Pianist and composer Helio Alves has received high praise as an in-demand sideman with Joe Henderson, Yo-Yo Ma, Slide Hampton, Airto Moreira and Flora Purim, Paquito D'Rivera, Claudio Roditi, Oscar Castro-Neves and Gato Barbieri, to name but a few. And now, with more than 40 recordings as a sideman - and two at the helm of his own ensembles - this incomparable musician is quite deservedly earning respect as a leader too.
Alves' second recording as leader, Portrait in Black in White (Reservoir Music, 2004), once again displays his impressive mastery of both straight-ahead and Brazilian jazz styles. The release is highlighted by four Alves originals - Frenzy, Sambetinho, Loose Samba and Song for Anna - and features his longtime musical friend Santi Debriano on bass and Matt Wilson on drums.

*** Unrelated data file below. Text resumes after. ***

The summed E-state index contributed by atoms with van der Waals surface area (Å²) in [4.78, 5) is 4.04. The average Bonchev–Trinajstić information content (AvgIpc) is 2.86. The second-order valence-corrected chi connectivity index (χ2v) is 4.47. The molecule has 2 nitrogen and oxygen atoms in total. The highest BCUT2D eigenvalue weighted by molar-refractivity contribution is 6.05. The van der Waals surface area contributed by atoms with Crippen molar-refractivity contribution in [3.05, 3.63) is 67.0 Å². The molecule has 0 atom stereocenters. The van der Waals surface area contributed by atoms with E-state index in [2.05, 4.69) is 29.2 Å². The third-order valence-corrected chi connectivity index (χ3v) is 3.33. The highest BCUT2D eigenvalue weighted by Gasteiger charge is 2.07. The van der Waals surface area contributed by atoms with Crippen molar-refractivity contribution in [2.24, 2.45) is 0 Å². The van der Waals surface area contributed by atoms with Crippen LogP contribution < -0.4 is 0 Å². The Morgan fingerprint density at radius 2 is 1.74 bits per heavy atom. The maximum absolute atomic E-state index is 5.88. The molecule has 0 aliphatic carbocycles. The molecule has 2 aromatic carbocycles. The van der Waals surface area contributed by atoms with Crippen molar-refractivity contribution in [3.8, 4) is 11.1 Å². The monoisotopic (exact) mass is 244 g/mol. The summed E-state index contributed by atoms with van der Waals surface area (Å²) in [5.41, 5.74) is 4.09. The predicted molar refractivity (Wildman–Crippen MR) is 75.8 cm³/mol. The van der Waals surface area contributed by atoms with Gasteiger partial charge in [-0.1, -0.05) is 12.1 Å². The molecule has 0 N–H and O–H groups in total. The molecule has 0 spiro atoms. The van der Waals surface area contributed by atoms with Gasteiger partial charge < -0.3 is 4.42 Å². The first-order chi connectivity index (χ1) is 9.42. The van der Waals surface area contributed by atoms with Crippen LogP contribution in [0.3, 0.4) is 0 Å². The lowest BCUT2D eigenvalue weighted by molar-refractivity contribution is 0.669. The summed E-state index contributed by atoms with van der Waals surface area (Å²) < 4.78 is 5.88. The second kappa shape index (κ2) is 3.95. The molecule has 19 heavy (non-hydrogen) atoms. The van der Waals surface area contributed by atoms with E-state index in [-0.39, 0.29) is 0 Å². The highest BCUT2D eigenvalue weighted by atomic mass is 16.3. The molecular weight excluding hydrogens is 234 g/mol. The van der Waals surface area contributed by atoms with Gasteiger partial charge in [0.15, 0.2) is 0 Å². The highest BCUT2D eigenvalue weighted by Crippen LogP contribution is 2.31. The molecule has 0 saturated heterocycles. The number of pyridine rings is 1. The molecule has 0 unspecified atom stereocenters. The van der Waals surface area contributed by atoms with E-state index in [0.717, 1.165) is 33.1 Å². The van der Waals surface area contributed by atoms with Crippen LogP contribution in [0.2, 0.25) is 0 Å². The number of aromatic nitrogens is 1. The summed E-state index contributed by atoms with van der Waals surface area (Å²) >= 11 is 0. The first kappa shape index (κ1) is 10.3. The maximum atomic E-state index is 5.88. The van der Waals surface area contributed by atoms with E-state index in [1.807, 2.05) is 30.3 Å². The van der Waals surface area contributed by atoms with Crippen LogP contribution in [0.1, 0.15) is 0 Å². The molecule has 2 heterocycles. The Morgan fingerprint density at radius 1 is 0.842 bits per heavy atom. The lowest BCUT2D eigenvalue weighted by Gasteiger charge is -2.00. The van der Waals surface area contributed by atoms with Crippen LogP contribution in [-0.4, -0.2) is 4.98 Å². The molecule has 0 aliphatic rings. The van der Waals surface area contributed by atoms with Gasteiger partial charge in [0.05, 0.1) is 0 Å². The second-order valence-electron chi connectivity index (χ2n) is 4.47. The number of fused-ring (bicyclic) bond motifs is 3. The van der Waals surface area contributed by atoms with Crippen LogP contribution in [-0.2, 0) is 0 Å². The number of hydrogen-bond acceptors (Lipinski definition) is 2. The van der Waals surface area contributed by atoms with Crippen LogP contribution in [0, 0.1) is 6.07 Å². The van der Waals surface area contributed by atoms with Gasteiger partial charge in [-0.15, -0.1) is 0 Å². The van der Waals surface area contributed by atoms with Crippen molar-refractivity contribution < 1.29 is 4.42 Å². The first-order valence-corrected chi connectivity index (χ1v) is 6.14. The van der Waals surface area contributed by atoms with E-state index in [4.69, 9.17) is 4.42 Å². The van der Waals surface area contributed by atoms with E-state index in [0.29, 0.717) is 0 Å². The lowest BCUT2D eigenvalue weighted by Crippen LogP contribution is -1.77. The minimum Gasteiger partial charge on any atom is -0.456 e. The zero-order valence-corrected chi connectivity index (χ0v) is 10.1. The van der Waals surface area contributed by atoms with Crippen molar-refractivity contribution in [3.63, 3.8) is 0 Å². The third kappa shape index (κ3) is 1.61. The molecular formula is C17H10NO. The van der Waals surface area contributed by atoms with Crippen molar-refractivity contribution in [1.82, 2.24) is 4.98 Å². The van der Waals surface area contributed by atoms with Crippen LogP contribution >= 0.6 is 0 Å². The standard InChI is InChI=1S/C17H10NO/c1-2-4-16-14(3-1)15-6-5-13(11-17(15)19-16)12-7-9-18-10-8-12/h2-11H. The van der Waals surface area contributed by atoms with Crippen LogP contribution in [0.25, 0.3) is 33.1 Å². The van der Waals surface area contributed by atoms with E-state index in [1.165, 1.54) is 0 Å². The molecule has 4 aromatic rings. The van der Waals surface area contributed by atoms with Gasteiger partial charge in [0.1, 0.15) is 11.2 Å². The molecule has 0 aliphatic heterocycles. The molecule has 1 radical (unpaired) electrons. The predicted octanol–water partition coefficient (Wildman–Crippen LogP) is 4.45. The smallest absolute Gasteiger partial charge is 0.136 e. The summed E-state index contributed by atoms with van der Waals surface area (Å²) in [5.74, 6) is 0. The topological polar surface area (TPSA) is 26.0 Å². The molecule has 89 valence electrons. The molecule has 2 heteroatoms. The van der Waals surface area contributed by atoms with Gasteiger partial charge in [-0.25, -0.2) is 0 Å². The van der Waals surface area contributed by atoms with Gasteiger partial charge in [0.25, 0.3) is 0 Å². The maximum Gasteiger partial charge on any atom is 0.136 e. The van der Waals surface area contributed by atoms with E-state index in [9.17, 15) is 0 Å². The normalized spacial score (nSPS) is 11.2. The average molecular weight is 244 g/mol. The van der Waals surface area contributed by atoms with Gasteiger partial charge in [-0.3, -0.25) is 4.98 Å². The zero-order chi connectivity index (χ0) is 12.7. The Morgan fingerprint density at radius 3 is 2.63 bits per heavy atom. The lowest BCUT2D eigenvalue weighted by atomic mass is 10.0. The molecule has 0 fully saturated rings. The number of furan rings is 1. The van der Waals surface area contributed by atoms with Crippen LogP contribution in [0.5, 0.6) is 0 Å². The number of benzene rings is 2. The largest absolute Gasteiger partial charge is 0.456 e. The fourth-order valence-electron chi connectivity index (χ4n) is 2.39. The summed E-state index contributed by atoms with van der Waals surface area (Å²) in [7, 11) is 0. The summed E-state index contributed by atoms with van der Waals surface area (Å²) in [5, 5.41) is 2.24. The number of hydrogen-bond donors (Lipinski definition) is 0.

Alves is emerging as a powerful interpreter of even the most familiar standards, such as You Must Believe In Spring, Angel Eyes, and Jobim's Portrait in Black and White, all included on his new release, and imparts a distinctively fluid and rhythmic stamp to his music. Alves selected all the music for Portrait in Black in White, and included compositions by bassist Steve Swallow (Falling Grace) and Brazilian multi-instrumentalist and composer, Egberto Gismonti (Loro). The mix of straight-ahead and Brazilian sensibilities reflects Alves' personal tastes and his musical complexity. I love jazz, and I love Brazilian music, and I always try to open things up a bit by mixing the two together, he says. It's good to be able to go back and forth, trading one off the other. It keeps things interesting.